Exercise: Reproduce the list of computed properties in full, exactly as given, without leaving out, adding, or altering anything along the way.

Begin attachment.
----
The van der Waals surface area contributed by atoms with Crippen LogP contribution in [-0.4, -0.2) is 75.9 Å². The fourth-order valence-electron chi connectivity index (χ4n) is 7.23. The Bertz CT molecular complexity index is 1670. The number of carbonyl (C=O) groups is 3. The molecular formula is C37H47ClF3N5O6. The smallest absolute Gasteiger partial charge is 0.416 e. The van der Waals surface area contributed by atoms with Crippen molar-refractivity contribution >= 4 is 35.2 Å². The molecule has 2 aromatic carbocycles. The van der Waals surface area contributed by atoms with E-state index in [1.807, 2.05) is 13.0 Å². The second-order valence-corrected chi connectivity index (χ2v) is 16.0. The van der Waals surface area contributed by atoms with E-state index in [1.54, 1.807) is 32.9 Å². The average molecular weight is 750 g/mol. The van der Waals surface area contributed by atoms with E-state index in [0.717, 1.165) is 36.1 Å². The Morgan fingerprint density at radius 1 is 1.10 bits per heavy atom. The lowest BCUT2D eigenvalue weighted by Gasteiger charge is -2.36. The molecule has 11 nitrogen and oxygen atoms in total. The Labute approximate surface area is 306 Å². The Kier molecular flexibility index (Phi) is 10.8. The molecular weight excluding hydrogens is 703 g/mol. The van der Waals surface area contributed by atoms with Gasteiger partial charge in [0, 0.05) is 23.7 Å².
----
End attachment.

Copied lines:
The van der Waals surface area contributed by atoms with Crippen LogP contribution in [-0.4, -0.2) is 75.9 Å². The fourth-order valence-electron chi connectivity index (χ4n) is 7.23. The Bertz CT molecular complexity index is 1670. The number of carbonyl (C=O) groups is 3. The molecular formula is C37H47ClF3N5O6. The smallest absolute Gasteiger partial charge is 0.416 e. The van der Waals surface area contributed by atoms with Crippen molar-refractivity contribution >= 4 is 35.2 Å². The molecule has 2 aromatic carbocycles. The van der Waals surface area contributed by atoms with E-state index in [1.807, 2.05) is 13.0 Å². The second-order valence-corrected chi connectivity index (χ2v) is 16.0. The van der Waals surface area contributed by atoms with E-state index in [1.54, 1.807) is 32.9 Å². The average molecular weight is 750 g/mol. The van der Waals surface area contributed by atoms with E-state index in [0.717, 1.165) is 36.1 Å². The Morgan fingerprint density at radius 1 is 1.10 bits per heavy atom. The lowest BCUT2D eigenvalue weighted by Gasteiger charge is -2.36. The molecule has 11 nitrogen and oxygen atoms in total. The Labute approximate surface area is 306 Å². The Kier molecular flexibility index (Phi) is 10.8. The molecular weight excluding hydrogens is 703 g/mol. The van der Waals surface area contributed by atoms with Gasteiger partial charge in [0, 0.05) is 23.7 Å².